Obstructive Sleep Apnea among Obese Patients with Type 2 Diabetes

  1. Gary D. Foster, PhD (gfoster{at}temple.edu)1,
  2. Mark H. Sanders, MD3,
  3. Richard Millman, MD4,
  4. Gary Zammit, MD5,
  5. Kelley E. Borradaile, PhD1,
  6. Anne B. Newman, MD3,
  7. Thomas A Wadden, PhD.2,
  8. David Kelley, MD3,
  9. Rena R. Wing, Ph.D.4,
  10. F. Xavier Pi Sunyer, MD6,
  11. Valerie Darcey, MS2,
  12. Samuel T. Kuna, MD2 and
  13. the Sleep AHEAD Research Group
  1. 1Temple University
  2. 2University of Pennsylvania
  3. 3University of Pittsburgh
  4. 4Brown University
  5. 5Clinilabs
  6. 6Columbia University

    Abstract

    Objective: To assess the risk factors for the presence and severity of obstructive sleep apnea (OSA) among obese patients with type 2 diabetes.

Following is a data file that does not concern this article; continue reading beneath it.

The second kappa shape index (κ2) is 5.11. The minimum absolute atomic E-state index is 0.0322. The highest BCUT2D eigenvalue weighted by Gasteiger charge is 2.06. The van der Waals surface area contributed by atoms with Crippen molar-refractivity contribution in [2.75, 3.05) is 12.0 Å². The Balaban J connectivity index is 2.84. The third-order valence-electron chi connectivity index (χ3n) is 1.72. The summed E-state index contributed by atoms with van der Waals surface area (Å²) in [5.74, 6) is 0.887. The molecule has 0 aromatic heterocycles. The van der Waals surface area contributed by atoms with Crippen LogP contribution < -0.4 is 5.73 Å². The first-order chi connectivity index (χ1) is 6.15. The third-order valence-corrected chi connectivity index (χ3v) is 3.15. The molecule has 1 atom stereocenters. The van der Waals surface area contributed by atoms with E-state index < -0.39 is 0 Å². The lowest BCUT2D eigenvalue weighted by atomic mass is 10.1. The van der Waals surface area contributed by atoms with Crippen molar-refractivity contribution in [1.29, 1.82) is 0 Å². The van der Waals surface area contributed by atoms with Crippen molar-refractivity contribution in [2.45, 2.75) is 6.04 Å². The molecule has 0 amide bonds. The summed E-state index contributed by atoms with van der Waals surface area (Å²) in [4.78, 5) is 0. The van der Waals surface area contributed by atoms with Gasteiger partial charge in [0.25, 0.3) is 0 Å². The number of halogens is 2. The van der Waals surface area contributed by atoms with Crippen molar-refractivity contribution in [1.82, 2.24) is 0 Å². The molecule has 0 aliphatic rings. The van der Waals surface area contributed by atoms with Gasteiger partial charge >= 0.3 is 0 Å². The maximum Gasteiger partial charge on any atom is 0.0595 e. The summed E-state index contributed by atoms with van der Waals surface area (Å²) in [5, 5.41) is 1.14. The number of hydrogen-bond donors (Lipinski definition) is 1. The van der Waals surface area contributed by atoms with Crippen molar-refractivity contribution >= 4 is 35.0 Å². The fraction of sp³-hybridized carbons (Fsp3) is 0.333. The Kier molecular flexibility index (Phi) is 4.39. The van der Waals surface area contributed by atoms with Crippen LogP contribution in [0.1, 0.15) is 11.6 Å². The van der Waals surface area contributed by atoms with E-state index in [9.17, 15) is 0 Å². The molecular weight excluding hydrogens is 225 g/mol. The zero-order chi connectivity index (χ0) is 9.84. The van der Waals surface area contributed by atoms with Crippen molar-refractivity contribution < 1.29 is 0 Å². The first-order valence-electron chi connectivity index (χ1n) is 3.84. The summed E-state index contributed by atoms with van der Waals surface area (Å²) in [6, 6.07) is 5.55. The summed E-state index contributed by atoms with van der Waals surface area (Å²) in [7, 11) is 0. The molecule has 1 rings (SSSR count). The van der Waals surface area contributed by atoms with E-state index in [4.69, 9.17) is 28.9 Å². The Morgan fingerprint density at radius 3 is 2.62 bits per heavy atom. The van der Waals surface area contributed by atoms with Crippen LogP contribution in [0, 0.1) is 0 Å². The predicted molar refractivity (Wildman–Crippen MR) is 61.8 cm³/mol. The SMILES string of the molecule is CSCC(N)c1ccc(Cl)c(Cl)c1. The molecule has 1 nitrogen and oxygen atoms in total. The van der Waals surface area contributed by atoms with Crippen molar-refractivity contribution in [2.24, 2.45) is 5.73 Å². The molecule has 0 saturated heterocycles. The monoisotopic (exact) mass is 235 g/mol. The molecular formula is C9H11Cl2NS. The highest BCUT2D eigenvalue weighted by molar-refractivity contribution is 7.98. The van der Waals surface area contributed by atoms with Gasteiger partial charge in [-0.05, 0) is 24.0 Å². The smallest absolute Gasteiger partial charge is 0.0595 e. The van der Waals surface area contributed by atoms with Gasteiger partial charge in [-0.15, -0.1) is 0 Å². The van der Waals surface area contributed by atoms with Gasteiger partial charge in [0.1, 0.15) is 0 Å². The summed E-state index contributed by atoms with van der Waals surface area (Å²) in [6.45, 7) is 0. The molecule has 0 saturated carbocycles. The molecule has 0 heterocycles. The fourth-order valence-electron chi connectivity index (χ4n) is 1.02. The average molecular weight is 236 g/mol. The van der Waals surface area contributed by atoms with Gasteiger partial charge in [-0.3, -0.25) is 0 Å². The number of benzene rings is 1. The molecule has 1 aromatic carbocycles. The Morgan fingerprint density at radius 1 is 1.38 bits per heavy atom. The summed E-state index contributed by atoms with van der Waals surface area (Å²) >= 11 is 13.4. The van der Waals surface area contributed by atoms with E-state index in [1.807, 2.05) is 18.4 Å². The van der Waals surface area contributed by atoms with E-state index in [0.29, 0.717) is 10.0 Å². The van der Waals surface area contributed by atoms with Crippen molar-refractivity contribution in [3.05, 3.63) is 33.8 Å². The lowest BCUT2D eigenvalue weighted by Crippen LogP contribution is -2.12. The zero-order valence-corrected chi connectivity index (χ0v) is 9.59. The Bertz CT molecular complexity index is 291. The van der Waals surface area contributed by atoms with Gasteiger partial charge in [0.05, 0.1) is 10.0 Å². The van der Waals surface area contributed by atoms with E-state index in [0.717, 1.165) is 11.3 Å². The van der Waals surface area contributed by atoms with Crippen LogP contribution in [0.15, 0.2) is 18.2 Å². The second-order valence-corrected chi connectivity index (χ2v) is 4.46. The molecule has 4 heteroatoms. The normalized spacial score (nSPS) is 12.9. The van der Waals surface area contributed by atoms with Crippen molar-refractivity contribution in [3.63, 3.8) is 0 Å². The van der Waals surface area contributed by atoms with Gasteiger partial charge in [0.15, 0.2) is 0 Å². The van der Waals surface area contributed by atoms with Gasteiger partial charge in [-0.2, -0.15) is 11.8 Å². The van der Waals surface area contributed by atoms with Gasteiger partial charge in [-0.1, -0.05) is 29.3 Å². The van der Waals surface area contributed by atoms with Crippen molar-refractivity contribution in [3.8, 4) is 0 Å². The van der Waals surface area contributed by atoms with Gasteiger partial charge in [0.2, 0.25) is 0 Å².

Research Design and Methods: Unattended polysomnography was performed in 306 participants.

    Results: Over 86% of participants had OSA with an apnea-hypopnea index (AHI) ≥ 5 events/hr. The mean AHI was 20.5±16.8 events/hr. 30.5% of the participants had moderate (15 ≤ AHI < 30), and 22.6% had severe OSA (AHI ≥ 30). Waist circumference (OR, 1.1; 95% CI 1.0-1.1; p=.03) was significantly related to the presence of OSA. Severe OSA was most likely in those with a higher BMI (OR, 1.1; 95% CI: 1.0-1.2; p= .03).

    Conclusions: Physicians should be particularly cognizant of the likelihood of OSA in obese patients with type 2 diabetes, especially among those with higher waist circumference and BMI.

    Footnotes

      • Received September 26, 2008.
      • Accepted February 28, 2009.

    This Article

    1. Diabetes Care
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